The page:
As the offstage instrumentalists came in from the wings to join in the conclusion and the two vocal soloists added their voices to the full chorus for the final strains, it became obvious that, in addition to the fine performance, this presentation had been very effectively staged.

This stunning cap to ASO's triumphant 50th season happened because of the efforts of a lot of people who were not on the stage. The symphony has been fortunate lately in having a very activist board led by president Brian Davies. The staff and executive director Sherri Burkhart Reddick found ways to bring new segments of the community into Atwood Hall with an aggressively expanded season.

Hanson chose important works never before heard in Alaska. The orchestra gave those works credible performances that audiences loved. How refreshing to see this fortuitous convergence in the current climate of hostility and misunderstanding toward the arts.
Here's my comment at the ADN, to Mike's review and his interpretation of my earlier one:
While I'm waiting for the check from the ADN for reprinting my 1996 intellectual property, let me add my short review of last Saturday's performance:

Overall, this season's performance was better than the one I reviewed in 1996. Structurally, Fleischer's conception was less imaginative than Hanson's. That took me by surprise, as Randy has taken far more risks with the orchestra than any of his predecessors. But last week's performance was as controlled as it needed to be. This orchestra is 15 years older than it was in '96. That maturity of ensemble seems to have worked better for the Anchorage Concert Chorus than it has for the ASO. Although problems of aging in classical ensembles are endemic in America, it is almost to the point of stifling in the ASO. Fleischer had to take the middle movements at the tempi he chose because he was stuck with the pace he could drive most satisfactorily with the material at hand.

Unlike Mike D, I thought the final movement cluster in this year's performance was far more moving than the '96 rendition. He gives tribute to the soloists, but the ACC and Alaska Chamber Singers quiet entries were stunning this time around, as opposed to being moving in '96. And the glue that held all this together was the ASO, aging or not.

As my wife turned to look at me after last Saturday's performance, she could see tears streaming down my face.

The late Mickey Belden wrote effectively about how older individual performers need to respond to their own, inevitable shortcomings when approaching their material. Perhaps an aging Mike Dunham might inform himself more fully on how this same dynamic has an impact on local ensembles.
An additional observation: In the 15 years since the original performance of Mahler's 2nd by these forces, not only have the ensembles matured and aged, but the ADN has been transformed beyond what anyone might have imagined at the time. Unlike the musical groups, the aging process at the ADN and other media here and worldwide has fundamentally changed how they have to approach what they do. However, old mindsets somehow seem to prevail in important areas, resulting in the people representing the masthead at places like the ADN continuing to move relentlessly from the once cherished notion of speaking truth to power, to one of speaking power against truth.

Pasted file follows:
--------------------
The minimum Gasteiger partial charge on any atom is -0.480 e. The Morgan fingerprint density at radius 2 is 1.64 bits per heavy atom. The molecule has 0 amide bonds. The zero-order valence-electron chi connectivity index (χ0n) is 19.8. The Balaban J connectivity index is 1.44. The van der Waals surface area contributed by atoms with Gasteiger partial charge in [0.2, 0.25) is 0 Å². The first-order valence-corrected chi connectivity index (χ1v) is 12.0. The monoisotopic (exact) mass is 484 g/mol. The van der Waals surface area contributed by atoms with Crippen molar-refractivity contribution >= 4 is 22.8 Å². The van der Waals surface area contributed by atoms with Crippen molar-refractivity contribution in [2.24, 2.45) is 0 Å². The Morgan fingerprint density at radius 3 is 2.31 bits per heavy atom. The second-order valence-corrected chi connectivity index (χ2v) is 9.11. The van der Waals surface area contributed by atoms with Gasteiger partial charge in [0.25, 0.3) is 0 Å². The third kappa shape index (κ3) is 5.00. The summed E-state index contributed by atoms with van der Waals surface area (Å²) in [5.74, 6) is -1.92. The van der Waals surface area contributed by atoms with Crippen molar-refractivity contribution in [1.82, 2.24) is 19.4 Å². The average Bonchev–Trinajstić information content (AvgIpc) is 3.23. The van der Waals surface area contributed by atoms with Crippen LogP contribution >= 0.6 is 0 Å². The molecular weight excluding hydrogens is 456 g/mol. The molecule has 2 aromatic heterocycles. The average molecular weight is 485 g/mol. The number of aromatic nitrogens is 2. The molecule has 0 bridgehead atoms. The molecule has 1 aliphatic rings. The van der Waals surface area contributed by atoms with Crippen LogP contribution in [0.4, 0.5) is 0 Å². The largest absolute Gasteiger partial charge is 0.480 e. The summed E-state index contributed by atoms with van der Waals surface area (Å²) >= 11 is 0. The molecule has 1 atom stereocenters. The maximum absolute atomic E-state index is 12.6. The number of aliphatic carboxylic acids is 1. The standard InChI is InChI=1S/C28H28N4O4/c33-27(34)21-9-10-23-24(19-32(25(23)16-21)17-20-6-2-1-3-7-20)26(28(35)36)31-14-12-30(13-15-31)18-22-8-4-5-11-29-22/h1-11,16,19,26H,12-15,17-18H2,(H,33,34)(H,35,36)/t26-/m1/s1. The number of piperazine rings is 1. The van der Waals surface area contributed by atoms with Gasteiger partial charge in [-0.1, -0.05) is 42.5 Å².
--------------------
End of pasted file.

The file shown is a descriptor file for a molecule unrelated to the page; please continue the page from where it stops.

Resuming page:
The most recent example of this, IMHO, was Julia O'Malley's paean to incuriosity last week, Make. It. Stop. O'Malley, as has been observed:
[P]ulled some unnamed people out of the hat for the first time ever who saw Sarah Palin with a "real pregnant belly." Astonishing! Who are these people? And why are there no pictures from that time showing Governor Sarah with a "real pregnant belly?"

O'Malley claims that Palin "acted nervous" when somebody tried to take her picture, even before the announcement. Also, her "face filled out" and her "fingers swelled." Really...

And in what can be described only as pathetic response to Scharlott's paper, Anchorage Daily News columnist Julia O'Malley contradicted her own newspaper's body of work on this matter by invoking a "spiral of silence" perspective and demanding that "someone" should "Make. It. Stop." She doesn't say who and she doesn't say how. What she means is that she doesn't want the issue even discussed.

Perhaps O'Malley was too high on her horse to recall that in December of 2008, in the aftermath of the national election, the Anchorage Daily News tried to confirm once and for all--as did I--that Sarah Palin was the mother of Trig, only to be rebuffed by Palin herself.
Perhaps part of the reason Mike Dunham can't see why Randy Fleischer had to do the Mahler the way he chose to with the forces at hand is related to why Julia O'Malley can't understand what impelled Prof. Scharlott to ask his questions. Perhaps not. But limited perspicacity at the ADN seems to find itself comfortable with both aging friends like Mike Dunham and young, up-and-coming editors like Julia O'Malley.